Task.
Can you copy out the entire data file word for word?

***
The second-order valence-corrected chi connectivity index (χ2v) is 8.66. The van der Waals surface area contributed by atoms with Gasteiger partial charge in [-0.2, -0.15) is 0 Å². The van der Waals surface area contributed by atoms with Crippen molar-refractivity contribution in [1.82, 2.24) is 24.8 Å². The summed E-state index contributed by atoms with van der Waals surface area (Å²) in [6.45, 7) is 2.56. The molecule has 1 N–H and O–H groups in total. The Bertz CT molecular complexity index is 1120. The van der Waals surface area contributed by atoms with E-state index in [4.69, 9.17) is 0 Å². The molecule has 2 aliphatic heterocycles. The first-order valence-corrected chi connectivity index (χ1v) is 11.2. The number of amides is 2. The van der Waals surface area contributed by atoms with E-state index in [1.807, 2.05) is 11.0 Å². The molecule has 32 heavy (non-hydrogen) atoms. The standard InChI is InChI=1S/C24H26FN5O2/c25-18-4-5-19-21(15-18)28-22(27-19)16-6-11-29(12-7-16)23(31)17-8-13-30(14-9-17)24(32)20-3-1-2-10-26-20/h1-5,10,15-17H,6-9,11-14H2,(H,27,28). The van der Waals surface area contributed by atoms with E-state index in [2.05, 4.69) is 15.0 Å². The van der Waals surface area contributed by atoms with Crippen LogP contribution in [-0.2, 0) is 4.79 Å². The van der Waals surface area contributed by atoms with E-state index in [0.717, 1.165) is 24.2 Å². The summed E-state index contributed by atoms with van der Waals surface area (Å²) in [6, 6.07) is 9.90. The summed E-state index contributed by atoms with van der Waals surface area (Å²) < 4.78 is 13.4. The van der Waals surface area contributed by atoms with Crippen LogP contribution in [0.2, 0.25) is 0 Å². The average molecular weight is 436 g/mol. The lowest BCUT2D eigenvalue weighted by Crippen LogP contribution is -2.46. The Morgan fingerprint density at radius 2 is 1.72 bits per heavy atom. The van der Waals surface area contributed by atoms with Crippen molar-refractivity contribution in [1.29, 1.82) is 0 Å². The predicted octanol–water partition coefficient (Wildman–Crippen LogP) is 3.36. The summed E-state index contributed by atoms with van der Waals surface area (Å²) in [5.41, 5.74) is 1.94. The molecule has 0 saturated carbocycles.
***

The second-order valence-corrected chi connectivity index (χ2v) is 8.66. The van der Waals surface area contributed by atoms with Gasteiger partial charge in [-0.2, -0.15) is 0 Å². The van der Waals surface area contributed by atoms with Crippen molar-refractivity contribution in [1.82, 2.24) is 24.8 Å². The summed E-state index contributed by atoms with van der Waals surface area (Å²) in [6.45, 7) is 2.56. The molecule has 1 N–H and O–H groups in total. The Bertz CT molecular complexity index is 1120. The van der Waals surface area contributed by atoms with E-state index in [4.69, 9.17) is 0 Å². The molecule has 2 aliphatic heterocycles. The first-order valence-corrected chi connectivity index (χ1v) is 11.2. The number of amides is 2. The van der Waals surface area contributed by atoms with E-state index in [1.807, 2.05) is 11.0 Å². The molecule has 32 heavy (non-hydrogen) atoms. The standard InChI is InChI=1S/C24H26FN5O2/c25-18-4-5-19-21(15-18)28-22(27-19)16-6-11-29(12-7-16)23(31)17-8-13-30(14-9-17)24(32)20-3-1-2-10-26-20/h1-5,10,15-17H,6-9,11-14H2,(H,27,28). The van der Waals surface area contributed by atoms with E-state index in [2.05, 4.69) is 15.0 Å². The van der Waals surface area contributed by atoms with Crippen LogP contribution in [-0.2, 0) is 4.79 Å². The van der Waals surface area contributed by atoms with E-state index in [0.717, 1.165) is 24.2 Å². The summed E-state index contributed by atoms with van der Waals surface area (Å²) in [6, 6.07) is 9.90. The summed E-state index contributed by atoms with van der Waals surface area (Å²) < 4.78 is 13.4. The van der Waals surface area contributed by atoms with Crippen LogP contribution in [0.2, 0.25) is 0 Å². The average molecular weight is 436 g/mol. The lowest BCUT2D eigenvalue weighted by Crippen LogP contribution is -2.46. The Morgan fingerprint density at radius 2 is 1.72 bits per heavy atom. The van der Waals surface area contributed by atoms with Crippen molar-refractivity contribution in [1.29, 1.82) is 0 Å². The predicted octanol–water partition coefficient (Wildman–Crippen LogP) is 3.36. The summed E-state index contributed by atoms with van der Waals surface area (Å²) in [5.41, 5.74) is 1.94. The molecule has 0 saturated carbocycles.